The city’s newly-revitalized building standards commission has voted to order the demolition of four dangerous buildings in south Del Rio.
The commission met Nov. 20 and held public hearings on whether the structures at 105 Frausto St., 204 E. Viesca St., 100 Urista St. and 1103 Taini St. met the criteria for dangerous buildings and whether those buildings should be ordered demolished.
City Public Works Director Craig Cook, who also serves as the city’s dangerous buildings official, spoke to the commission about the notice requirements in the city ordinance and the steps he and his staff took to meet those requirements.
105 Fraustro St.
Cook began by reviewing the structure at 105 Frausto St. with the commissioners.
“In my opinion the structure meets (four) of the five criteria or minimum standards to be substandard. Uninhabitable is the first one. The second one, in danger of falling or injuring persons or property. The third one is a fire menace. The fourth, damp and unsanitary, that’s the only one this building doesn’t meet, in my opinion, and five, the building is open and unsecured,” Cook said.
“Fire destroyed this building on the Aug. 14, 2017,” he said.
He said the owner of the property and the building is listed on county appraisal records as Betty C. Rodriguez. He said utility services to the building were closed on Aug. 29, 2017.
Cook said there is a city lien of about $800 on the property for clearing the lot previously.
“I’ll remind you that if the determination is to demolish the building, the city demolishes the building because the owner fails to do that within 30 days of today, and that bill, whatever we pay a contractor to demolish the building, will also be a lien put on the property,” Cook said.
“It’s irreparable, in my opinion, because of the fire, and removal of the structure is the only option,” he added.
Cook showed the commissioners a series of photos of the structure that showed the effects of the devastating fire that gutted the house.
“Again, I recommend the commission find this building substandard, as I have, and determine it to be demolished,” he said.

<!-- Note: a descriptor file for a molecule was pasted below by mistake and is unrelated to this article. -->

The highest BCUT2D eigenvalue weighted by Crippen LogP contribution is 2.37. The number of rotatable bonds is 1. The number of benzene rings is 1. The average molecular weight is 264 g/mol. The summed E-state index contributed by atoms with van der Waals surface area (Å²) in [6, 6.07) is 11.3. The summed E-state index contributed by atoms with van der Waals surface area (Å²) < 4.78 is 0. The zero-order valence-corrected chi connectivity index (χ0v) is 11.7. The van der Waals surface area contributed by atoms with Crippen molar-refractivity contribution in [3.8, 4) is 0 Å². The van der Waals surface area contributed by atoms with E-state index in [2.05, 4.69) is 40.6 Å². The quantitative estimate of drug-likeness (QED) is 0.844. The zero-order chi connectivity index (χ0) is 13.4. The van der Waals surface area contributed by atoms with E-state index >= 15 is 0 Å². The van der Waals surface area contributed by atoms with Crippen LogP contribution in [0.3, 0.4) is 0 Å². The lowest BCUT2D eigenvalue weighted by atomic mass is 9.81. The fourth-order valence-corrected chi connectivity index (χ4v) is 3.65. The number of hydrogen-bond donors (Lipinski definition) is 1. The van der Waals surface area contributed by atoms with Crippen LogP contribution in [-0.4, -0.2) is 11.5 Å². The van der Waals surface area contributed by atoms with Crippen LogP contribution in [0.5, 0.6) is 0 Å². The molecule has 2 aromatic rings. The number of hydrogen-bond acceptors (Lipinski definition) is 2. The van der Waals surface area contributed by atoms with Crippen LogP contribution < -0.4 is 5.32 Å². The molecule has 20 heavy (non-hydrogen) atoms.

Commissioner Juan Fernandez made a motion the structure be demolished, and Commissioner Tomas Robles gave the second.
Cook said if the motion passed, the owner would have until Dec. 30 to demolish the building.
If that is not done, the city will take steps to demolish the building.
Commissioner Hector Canales said he would vote with the majority, but added he was concerned the owner may not have received notice of the city’s intentions.
Cook said when he stopped by the property the second time, he spoke with a neighbor, who expressed happiness that the city was working toward having the building cleared from the lot. The neighbor also told Cook the owner was in California.
“He said he had talked to the guy several times, and the guy always said he was going to demolish the building and clean up the lot, so the neighbor talked like they had a relationship, so I kind of thought when we put the notice on the door and wall, the neighbor would see that and contact the owner,” Cook said.
The four commissioners then voted unanimously to demolish the building.
204 East Viesca St.
The building at 204 E. Viesca St., Cook said, meets three of the five dangerous building criteria: It is inhabitable, it is a fire menace due to its dilapidated condition, and it is open and insufficiently secured.
Cook said according to the Val Verde Appraisal District, the structure was built in 1993.
“Now it is basically a skeleton. It’s the wood frame and almost all the siding is gone. Most of the roof is gone. The flooring’s going,” Cook said.